The act of accumulating objects is one of our oldest forms of visual expression.
NEW ORLEANS — On the patio of his cottage in Key West, with his most celebrated writing years behind him, playwright Tennessee Williams took refuge in painting.
NEW ORLEANS — Motorcycle racer, evangelical performance artist, illustrator of Southern myths, and giant snake creator, Jim Roche is a difficult person to pin down.
NEW ORLEANS — Biennials, triennials, and other, similarly grand periodic art exhibitions are a funny thing; both local and global, they must balance an engagement with their home places alongside a broader artistic conversation.
NEW ORLEANS — Gather enough bling in one gallery and the concentration of visual stimuli will overwhelm the need for a clear or convincing curatorial framework.
NEW ORLEANS — To see Basquiat and the Bayou, the “exhibition within an exhibition” that by general consensus is the must-see component of the sprawling Prospect.3: Notes for Now
biennial triennial that opened in New Orleans on October 25, you need to make your way to the top floor of the Ogden Museum of Southern Art in the city’s Warehouse Arts District.
NEW ORLEANS — Judging from this week’s press events announcing the artistic and venue lineup for Prospect.3, it looks like things are indeed going to be shaken up considerably in New Orleans this fall.
NEW ORLEANS — When we last left “The Wave,” Lynda Benglis’s monumental bronze sculpture she created for the 1984 World’s Fair in New Orleans, it had just been rediscovered behind a disused sewer treatment plant in suburban Kenner, Louisiana.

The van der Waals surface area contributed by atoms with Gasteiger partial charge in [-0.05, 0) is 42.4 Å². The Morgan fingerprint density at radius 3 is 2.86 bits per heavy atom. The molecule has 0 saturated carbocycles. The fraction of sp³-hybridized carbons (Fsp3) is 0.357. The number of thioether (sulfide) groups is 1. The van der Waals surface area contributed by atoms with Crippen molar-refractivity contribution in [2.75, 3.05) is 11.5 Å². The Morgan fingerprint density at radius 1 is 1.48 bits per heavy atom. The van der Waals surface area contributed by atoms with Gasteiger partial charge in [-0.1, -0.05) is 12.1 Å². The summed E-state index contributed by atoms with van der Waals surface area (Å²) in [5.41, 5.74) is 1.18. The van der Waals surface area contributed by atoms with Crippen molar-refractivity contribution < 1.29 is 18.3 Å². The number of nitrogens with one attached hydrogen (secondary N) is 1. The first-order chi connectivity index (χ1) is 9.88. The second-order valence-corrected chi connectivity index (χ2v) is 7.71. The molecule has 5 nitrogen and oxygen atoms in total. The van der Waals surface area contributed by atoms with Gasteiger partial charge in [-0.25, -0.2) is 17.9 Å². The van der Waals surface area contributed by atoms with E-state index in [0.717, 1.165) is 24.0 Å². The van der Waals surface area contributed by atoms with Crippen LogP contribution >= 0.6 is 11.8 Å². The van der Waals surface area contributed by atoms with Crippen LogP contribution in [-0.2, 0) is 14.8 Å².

NEW ORLEANS — When news of George Dureau’s death was announced by his gallery this past Monday afternoon, word traveled quickly among my extended circle of friends and professional acquaintances in New Orleans.
NEW ORLEANS — Considering that one of Mel Chin’s most audacious works appeared before an audience of millions on network television over a two-year period, it’s curious that he’s not more of a household name.
NEW ORLEANS — Watching images of Sandy being released brings out so many emotions for me. Reading that people had artworks damaged in the basements and first floors of Manhattan and Brooklyn is heart wrenching. I can say that you have no idea what you can survive until you are standing in front of a life already broken into pieces.
Over the past week, Hurricane Isaac dumped epic amounts of rain on the city of New Orleans, forcing locals to evacuate their homes. The storm also shut down many of the city’s museums. As the area recovers, cultural institutions have gradually reopened to the public, but one major museum, the New Orleans Museum of Art (NOMA), is still shuttered.